A special reemployment list from one governmental jurisdiction shall not be certified to another jurisdiction.
i. In local service, for the purposes of this chapter, an autonomous agency shall be considered a separate jurisdiction. An autonomous agency is one which, by statute, is a body corporate and has the powers of an appointing authority. [Emphasis added.]
ii. In state service the entire state government constitutes a single jurisdiction.
If the Camden County Prosecutor's office and the other offices of the Camden County governmental structure are "one governmental jurisdiction" for purposes of special reemployment rights, then a strict reading of these statutes and regulations leads to the result which has been reached by the Department of Personnel. That is, eligible persons on a county-wide special reemployment list are entitled to fill the positions at issue in this case and to displace the present incumbents who are merely provisional appointees. The last quoted regulation of the Division of Personnel supports that result because "in local service only "an autonomous agency" is to be considered "a separate jurisdiction" and "an autonomous agency" is defined as one which is both "an appointing authority" and, "by statute . . . a body corporate." The prosecutor is concededly "an appointing authority." Cetrulo v. Byrne, 55 N.J. Super. 199, 203, 150 A.2d 287 (Law Div. 1959), aff'd, 31 N.J. 320, 157 A.2d 297 (1960)(county prosecutor possesses power to appoint legal assistants and other personnel required to carry out functions of his office). Just as clearly, however, it is not "by statute . . . a body corporate." Therefore, the decision of the Merit System Board is subject to reversal only if N.J.A.C. 4A:8-2.1(c)1 is invalid.
The prosecutor emphasizes that his office demands special integrity and trustworthiness in its employees. However, he has not raised any questions about the personal integrity or trustworthiness of the persons who have been certified as eligible to fill the positions at issue. At oral argument, the Deputy Attorney General representing the Department of Personnel pointed out that civil service clerical positions in the State Attorney General's Office are subject to being filled from statewide reemployment lists. The Deputy Attorney General also assured us that the Department of Personnel would be particularly sensitive to the special qualifications required for persons working in a law enforcement agency if an issue was appropriately raised about the qualifications of one or more persons certified as eligible.
The Prosecutor has also stressed that the provisional chief clerk and, perhaps, one of the other provisional appointees have been extensively trained in the use of the special computer system relied on by the prosecutor's office. He argues that the efficiency of his office should not be sacrificed by compelling him to replace employees who are already trained with employees who will require new training. However, the relative weight to be given to efficiency on the one hand and to the reemployment rights of permanent civil service employees on the other is a policy issue which has been decided by the legislature. That decision has been made in favor of reemployment rights and we are bound by it.
Our role in reviewing the decision of an administrative agency is limited to assuring that that decision is not arbitrary or unreasonable. Public Service Electric & Gas Co. v. Department of Environmental Protection, 101 N.J. 95, 103, 501 A.2d 125 (1985); New Jersey Association of Health Care Facilities v. Finley, 83 N.J. 67, 79 (1980), cert. denied, 449 U.S.944, 101 S. Ct. 342, 66 L. Ed. 2d 208 (1980). In making that determination, we are to consider whether the agency action violates the enabling act's legislative policies; whether there is substantial evidence in the record to support the findings upon which the agency based its application of those legislative policies; and whether, in applying the legislative policies to the facts, the agency clearly erred by reaching a Conclusion that could not reasonably have been made upon a consideration of the relevant factors. Dennery v. Board of Education, 131 N.J. 626, 641, 622 A.2d 858 (1993); Public Service Electric & Gas Co., supra, 101 N.J. at 103; Barry v. Arrow Pontiac, Inc., 100 N.J. 57, 71, 494 A.2d 804 (1985). Furthermore, although we are not bound by the administrative agency's interpretation of the statute which it administers, the construction which the agency has placed upon the statute is entitled to a presumption of reasonableness. New Jersey Guild of Hearing Aid Dispensers v. Long, 75 N.J. 544, 561, 384 A.2d 795 (1978); see also Cedar Cove, Inc. v. Stanzione, 122 N.J. 202, 212, 584 A.2d 784 (1991)(the meaning ascribed to legislation by the agency responsible for its implementation is persuasive evidence of the legislature's understanding of its enactment). Similarly, the Supreme Court has stated that an agency's interpretation of a rule or regulation is presumptively valid. Medical Society of New Jersey v. New Jersey Department of Law And Public Safety, 120 N.J. 18, 25-26, 575 A.2d 1348 (1990). Judged by these standards, we are unable to conclude that N.J.A.C. 4A:8-2.1(c)1 is arbitrary, unreasonable or otherwise invalid as applied to the facts of this case.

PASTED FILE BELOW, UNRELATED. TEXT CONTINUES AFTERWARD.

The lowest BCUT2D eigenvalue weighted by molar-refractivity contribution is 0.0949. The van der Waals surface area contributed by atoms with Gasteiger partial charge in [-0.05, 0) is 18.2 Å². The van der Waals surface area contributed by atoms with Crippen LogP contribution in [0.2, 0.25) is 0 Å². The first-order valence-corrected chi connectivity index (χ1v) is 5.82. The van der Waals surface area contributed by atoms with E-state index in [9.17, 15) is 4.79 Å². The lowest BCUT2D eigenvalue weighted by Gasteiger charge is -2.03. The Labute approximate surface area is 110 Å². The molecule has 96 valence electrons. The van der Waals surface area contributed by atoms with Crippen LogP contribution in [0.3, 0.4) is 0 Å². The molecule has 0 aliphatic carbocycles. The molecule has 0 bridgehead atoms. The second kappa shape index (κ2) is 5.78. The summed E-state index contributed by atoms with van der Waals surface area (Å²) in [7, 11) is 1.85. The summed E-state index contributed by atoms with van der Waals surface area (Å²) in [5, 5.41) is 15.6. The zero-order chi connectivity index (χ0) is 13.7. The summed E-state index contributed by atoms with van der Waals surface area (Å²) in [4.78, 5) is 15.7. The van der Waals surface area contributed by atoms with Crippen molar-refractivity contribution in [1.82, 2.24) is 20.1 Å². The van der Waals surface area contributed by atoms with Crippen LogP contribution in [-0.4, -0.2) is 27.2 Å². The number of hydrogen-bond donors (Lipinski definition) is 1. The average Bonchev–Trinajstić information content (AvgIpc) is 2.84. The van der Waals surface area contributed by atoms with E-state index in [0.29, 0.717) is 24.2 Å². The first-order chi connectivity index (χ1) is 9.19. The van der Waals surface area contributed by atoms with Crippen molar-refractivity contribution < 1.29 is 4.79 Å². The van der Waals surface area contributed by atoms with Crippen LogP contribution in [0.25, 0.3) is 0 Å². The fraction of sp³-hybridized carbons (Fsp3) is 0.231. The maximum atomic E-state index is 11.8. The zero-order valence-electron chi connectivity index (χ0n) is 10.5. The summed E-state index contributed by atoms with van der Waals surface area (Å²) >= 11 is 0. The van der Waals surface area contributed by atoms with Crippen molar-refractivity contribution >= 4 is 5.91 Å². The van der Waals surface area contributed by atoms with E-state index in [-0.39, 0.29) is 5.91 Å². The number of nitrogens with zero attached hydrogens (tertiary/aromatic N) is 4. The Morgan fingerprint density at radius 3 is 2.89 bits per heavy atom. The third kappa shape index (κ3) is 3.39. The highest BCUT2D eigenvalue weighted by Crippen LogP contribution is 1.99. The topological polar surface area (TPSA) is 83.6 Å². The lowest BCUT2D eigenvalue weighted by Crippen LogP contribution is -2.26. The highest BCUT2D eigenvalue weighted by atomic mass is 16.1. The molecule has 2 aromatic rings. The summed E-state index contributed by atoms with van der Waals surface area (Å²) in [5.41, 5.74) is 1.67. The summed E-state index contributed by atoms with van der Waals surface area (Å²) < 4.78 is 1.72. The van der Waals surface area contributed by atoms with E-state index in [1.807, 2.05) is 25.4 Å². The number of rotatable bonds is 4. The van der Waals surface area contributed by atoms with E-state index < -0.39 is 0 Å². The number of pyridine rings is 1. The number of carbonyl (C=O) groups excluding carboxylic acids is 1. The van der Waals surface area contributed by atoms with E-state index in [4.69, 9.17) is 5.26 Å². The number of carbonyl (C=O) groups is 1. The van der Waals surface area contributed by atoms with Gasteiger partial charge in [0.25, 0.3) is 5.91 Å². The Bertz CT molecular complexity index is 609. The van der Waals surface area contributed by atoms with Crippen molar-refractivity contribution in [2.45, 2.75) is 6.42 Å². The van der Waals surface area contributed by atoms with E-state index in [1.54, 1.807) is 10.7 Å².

Whether or not the prosecutor's appeal from the decision of the Department of Personnel which resulted in the Merit System Board's decision of July 28, 1993 was an application for reconsideration of its prior decision is immaterial. However the appeal may have been denominated, it is clear to us that the Merit System Board gave the matter thorough consideration on the merits and reached the correct result.
The judgment appealed from is therefore affirmed.